What Playboy’s Rebranding Means for Advertisers

Sexy Woman with Bunny Ears. Playboy Blonde. Smiling Easter Girl isolated on white.

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When you think of magazines that are safe to read at work, Playboy probably isn’t the first to come to mind. This magazine has a reputation for producing adult content hidden behind black sleeves on newsstands.

Now, the magazine is shaking things up and going through a major rebranding effort. Starting in March 2016, the bunnies will be fully clothed and the articles will take the main stage.

Why the Switch?

Playboy attributes the dramatic content change to a rise in Internet pornography. Still, others believe there’s a little more to the story. By not printing the nude pictures Playboy is so well-known for, it opens the door to more advertisers and bigger spending.

In August 2014, Playboy tried this approach online. Their website, Playboy.com, decided to make the shift to entertainment instead. Go ahead and click the link. It’s safe for work.

The goal was to make their content more social media friendly. Nude pictures didn’t meet that standard. Sure, there are still girls and articles about sex and culture, but those subjects aren’t as prominent on the homepage. Doing so brought in new advertisers, such as Stoli Vodka and The Weinstein Company. It also brought a new demographic of younger readers, with the median age dropping from 47 to 30.

The Digital Advertising Growth Will Continue

Playboy wants to continue building their online revenues while also using their non-nudity print magazine to bring in more advertisers.

One new opportunity for advertisers will be presented at the 2016 Digital Content NewFronts. Playboy is one of 37 presenters vying for advertising dollars. Here, publishers pitch marketers the benefits of using digital ads over television.

It’s odd to see such a familiar face take the stage as a first time host, but the rebranding efforts have already opened the door to the $3 billion digital video advertising arena. Marketers spent $3.3 billion on digital video in 2014. This is 17% more than they spent in 2013, according to the Interactive Advertising Bureau.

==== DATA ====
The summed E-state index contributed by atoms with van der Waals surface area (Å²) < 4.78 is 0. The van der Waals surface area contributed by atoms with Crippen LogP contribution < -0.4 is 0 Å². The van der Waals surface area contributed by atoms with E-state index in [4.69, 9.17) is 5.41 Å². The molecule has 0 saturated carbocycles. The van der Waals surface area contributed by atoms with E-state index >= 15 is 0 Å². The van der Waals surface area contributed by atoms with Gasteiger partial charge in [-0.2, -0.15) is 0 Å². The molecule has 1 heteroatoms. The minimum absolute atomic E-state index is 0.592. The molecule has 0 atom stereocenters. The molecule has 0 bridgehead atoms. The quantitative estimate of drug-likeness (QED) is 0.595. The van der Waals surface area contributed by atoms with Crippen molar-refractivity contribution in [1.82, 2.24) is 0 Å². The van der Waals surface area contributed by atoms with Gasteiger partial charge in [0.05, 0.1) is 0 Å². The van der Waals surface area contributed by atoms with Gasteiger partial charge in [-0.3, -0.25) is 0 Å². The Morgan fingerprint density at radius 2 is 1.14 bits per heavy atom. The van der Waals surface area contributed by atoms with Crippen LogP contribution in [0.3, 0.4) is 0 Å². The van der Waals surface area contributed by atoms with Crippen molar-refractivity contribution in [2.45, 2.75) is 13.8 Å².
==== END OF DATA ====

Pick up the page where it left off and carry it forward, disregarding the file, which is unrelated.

Print Advertising Growth is Likely to Follow

With Playboy growing their advertiser base via their online presence, they’re likely to see spill over to their magazine advertising.

Brands who are still targeting the older demographic may also want to take advantage of Playboy’s new look. The average age of magazine readers continues to grow, inching closer to 50 every year, according to State of the Media.

Younger magazine readers also consume content when their smartphone is within arm’s length. By combining print and digital advertising efforts, brands could see a bigger ROI. Branded content, such as advertorials and digital videos, are becoming increasingly popular and could be an effective way to reach more people across various channels within the same publication.

Will You Advertise in Playboy?

Although the publication is going through a major rebrand, advertisers will still need to be cautious of how they’re representing their brand. The magazine soon won’t publish nude pictures anymore, but there is still adult content between the pages.

Will your company take advantage of the reduced adult content to get in front of this reader base?

This article was written by Nikhil Sharma from Business2Community and was legally licensed through the NewsCred publisher network.

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